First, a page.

4 Chicago women answer 4 questions about “reel” life in male-dominated film industry.

Christine Wolf
Feb 22 · 12 min read

During the recent Polar Vortex, I moderated a panel discussion following the Chicagoland screening of two important movies made by women:

  1. An Acceptable Loss, producer Colleen Griffen’s new political thriller featuring Jamie Lee Curtis as the President of the United States and Tika Sumpter as her National Security Advisor, and
  2. Runner, actress Clare Cooney’s directorial debut. (Now available: https://youtu.be/0PKtGVJEpdg)
Jamie Lee Curtis and Tika Sumpter in An Acceptable Loss (IFC Films).
Clare Cooney in the award-winning, 12-minute short film, Runner — her directorial debut. (Shane Simmons)

Following our panel discussion, I wanted to learn more about why women are often iced out of key roles — behind and in front of the camera— and how they’re changing the face of this male-dominated industry.

So, for a down-to-earth take on how it really feels in film today, here’s some insight from four women with Midwestern roots: Producer Colleen Griffen, Actress Ali Burch, Director Clare Cooney and Documentary Film Director/Producer Sarah Moshman.


1. What’s been your overall experience as a woman in this industry, and what do you want girls to know about filmmaking?

Colleen Griffen (Elaine Suzanne Miller)

Producer Colleen Griffen, An Acceptable Loss:
I love collaborating. Starting with nothing. Less than a blank page, maybe just a thought and then when you are done you have a story and characters that are exist and even real. You can move people to tears, fears and laughter. And I really hope girls see this is another way for them to tell their stories. No constraints on their imagination.

Ali Burch (Brandon Dahlquist)

Actress Ali Burch, An Acceptable Loss:
I am very aware that my sense of belonging and empowerment walking onto my first film set is off the backs of older generations of women who have fought so hard for this. The fact that my first film wasn’t Naughty Grandpa 6: Spring Break in Cabo — but instead a nuanced political thriller with two female leads and an actress of color as our protagonist — speaks volumes.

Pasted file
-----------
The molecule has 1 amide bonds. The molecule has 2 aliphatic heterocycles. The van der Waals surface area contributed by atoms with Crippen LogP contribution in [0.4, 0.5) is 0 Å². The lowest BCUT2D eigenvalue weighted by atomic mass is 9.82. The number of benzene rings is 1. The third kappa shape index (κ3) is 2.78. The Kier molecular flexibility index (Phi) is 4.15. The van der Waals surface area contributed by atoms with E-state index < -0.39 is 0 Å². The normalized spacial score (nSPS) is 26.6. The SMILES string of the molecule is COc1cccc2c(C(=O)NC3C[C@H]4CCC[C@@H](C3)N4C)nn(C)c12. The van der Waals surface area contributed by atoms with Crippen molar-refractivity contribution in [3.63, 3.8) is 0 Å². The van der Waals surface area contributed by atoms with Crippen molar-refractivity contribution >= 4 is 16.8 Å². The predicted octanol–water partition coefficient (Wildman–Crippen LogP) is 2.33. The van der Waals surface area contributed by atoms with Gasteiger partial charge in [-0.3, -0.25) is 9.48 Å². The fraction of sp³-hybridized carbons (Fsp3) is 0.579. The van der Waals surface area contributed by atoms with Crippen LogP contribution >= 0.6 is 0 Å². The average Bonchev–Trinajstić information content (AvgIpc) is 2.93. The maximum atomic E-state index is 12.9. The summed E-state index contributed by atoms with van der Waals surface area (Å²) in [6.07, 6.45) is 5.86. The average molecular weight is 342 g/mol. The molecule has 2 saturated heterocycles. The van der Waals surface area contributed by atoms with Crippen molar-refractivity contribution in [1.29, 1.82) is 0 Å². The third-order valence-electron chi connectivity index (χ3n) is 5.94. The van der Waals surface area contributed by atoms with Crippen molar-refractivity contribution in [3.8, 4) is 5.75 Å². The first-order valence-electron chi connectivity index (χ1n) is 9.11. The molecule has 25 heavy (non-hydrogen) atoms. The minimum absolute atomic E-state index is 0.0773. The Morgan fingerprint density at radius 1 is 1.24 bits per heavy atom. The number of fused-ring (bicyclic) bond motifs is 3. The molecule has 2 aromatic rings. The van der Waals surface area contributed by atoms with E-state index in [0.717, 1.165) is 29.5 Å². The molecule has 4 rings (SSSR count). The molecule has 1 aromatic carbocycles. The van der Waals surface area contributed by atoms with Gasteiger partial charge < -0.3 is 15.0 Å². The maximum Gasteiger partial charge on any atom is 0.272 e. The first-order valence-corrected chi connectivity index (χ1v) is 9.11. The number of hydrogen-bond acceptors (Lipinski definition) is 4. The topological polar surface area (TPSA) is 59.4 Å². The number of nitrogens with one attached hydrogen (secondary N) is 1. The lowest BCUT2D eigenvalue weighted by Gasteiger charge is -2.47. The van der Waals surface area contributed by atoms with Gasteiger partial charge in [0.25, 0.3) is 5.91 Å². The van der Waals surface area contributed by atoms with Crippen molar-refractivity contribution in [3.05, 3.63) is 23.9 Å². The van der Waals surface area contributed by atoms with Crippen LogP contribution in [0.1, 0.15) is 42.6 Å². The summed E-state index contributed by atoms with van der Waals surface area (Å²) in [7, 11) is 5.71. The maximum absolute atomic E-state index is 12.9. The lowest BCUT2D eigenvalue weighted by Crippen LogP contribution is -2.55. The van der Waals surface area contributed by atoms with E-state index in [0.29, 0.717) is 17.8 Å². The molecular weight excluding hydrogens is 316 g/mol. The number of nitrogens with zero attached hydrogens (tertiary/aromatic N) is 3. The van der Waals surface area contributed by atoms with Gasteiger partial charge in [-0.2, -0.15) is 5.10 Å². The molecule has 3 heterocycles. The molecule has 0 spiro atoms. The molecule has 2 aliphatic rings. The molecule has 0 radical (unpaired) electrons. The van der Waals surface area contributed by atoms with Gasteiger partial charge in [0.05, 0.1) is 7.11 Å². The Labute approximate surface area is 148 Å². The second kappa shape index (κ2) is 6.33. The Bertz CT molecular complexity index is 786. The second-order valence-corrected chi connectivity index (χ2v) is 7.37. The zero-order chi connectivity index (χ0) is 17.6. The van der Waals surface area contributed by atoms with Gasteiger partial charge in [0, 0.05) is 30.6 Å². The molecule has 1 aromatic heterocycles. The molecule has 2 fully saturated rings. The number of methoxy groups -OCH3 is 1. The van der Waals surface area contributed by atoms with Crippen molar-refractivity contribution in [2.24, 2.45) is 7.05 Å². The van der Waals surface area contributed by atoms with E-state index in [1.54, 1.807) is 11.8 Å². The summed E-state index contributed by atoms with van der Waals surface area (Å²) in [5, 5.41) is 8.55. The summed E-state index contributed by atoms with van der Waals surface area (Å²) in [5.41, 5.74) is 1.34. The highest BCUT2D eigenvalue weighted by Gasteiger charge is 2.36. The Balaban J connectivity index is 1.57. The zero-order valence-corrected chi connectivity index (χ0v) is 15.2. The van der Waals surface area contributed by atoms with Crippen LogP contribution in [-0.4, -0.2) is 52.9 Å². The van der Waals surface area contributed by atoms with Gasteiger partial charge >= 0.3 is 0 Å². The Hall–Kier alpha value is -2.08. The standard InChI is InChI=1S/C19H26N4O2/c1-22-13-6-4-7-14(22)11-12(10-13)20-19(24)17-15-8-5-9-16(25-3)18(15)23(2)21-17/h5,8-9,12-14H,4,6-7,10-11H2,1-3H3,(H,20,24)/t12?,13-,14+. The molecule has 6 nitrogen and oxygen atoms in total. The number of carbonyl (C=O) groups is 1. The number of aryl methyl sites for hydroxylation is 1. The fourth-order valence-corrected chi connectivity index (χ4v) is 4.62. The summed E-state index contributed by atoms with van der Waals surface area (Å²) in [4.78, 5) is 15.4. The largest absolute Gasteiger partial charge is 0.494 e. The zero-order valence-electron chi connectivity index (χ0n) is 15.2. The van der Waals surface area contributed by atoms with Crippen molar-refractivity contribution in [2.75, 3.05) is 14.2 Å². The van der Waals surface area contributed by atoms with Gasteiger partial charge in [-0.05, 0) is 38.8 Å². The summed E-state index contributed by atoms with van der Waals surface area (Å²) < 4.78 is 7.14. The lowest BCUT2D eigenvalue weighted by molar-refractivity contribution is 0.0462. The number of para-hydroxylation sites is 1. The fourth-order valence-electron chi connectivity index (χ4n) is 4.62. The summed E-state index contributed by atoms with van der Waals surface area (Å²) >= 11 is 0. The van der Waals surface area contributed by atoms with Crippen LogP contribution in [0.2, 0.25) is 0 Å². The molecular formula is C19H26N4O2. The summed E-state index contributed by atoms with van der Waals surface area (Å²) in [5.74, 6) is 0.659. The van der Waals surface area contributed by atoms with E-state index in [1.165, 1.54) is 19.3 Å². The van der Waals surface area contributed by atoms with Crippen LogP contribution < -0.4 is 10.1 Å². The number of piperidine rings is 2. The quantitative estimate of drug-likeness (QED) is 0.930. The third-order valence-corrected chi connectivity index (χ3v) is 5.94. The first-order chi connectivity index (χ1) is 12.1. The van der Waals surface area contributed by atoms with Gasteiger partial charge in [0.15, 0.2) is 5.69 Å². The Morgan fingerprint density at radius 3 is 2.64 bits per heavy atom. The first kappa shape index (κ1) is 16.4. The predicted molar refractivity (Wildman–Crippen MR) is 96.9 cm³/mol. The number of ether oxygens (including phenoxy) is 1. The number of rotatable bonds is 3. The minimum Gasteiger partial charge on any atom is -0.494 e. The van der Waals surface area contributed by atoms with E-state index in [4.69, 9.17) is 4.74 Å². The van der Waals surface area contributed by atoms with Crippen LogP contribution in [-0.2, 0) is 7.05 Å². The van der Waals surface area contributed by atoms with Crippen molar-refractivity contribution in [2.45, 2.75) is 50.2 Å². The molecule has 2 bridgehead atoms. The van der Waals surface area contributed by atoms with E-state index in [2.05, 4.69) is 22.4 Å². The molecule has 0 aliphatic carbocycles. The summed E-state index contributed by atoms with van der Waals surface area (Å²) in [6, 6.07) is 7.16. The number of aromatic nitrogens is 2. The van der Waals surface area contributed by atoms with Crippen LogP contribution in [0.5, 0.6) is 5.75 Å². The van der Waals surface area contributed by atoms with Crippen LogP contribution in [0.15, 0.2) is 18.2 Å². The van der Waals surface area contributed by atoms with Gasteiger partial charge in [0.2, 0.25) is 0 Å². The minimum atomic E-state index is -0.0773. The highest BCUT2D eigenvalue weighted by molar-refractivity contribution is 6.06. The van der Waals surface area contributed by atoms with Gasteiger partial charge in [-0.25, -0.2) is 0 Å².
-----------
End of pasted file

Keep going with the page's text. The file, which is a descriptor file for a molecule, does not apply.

As for girls, I hope they see that they belong. That their voices matter. That they deserve the space they take up in the world. If they don’t see themselves reflected on screen, it’s the industry’s fault, not theirs. And luckily, more and more actors I know are writing and creating their own work when they can’t find fulfilling roles.

Clare Cooney (Emma C. Meyer)

Actress/Director/Editor/Writer Clare Cooney, Runner:
My experience as a woman in film has changed so significantly in the last few years. Before making Runner, I was only an actress. While I love acting and it’s still my primary passion, it often feels like you have so little power. If something problematic happens at an audition, or on set, it is so, so very hard to speak up and say something about it, because as an unknown actress you are extremely replaceable, and the powers-that-be are still primarily men.

While making Runner, I grew so much as a person, as an actor, as a director, and as a filmmaker, and I got to really have a voice in this industry for the first time.

I’m excited to be a woman in film right now and be part of this industry at a time where women’s stories are building more momentum. And I hope girls know that it’s not just a man’s profession.

More and more everyday, it’s getting better. They can write women’s stories, direct women’s stories, and be a leader in the field. If girls don’t know that a future in filmmaking is possible for them…if they don’t see tons of good examples of women in film, then they won’t even try — and we need them to try.

Sarah Moshman (Ryan Morrison)

Documentary Film Director/Producer Sarah Moshman, Nevertheless:
Overall, as a woman in film, I’ve realized that creating your own opportunities is the best way to grow in this business. There’s so much unconscious and conscious bias on top of an already very competitive and difficult career path; if you can pave your own path, people can’t help but notice and will want to get involved with what you’re doing.

I hope girls know that filmmaking is such an incredible career path with so many skills to be developed. I’ve worn many hats and felt like an entrepreneur in many ways most days. I’ve taken a tiny seed of an idea with endless unknowns and turned that into a living breathing film that will live on forever and hopefully inspire millions of people. I feel really lucky to do what I do, and I hope many more girls and women join in!

2. What was the best part about working on your latest film?

Producer Colleen Griffen:
Finishing it and getting it out for the world to see.

Colleen Griffen (Elaine Suzanne Miller)

Actress Ali Burch:
The best part was working with the amazing leaders we had in Joe [Chappelle] and Colleen [Griffen], and the fact that my role was not as a wife or girlfriend or any kind of catalyst for a male story.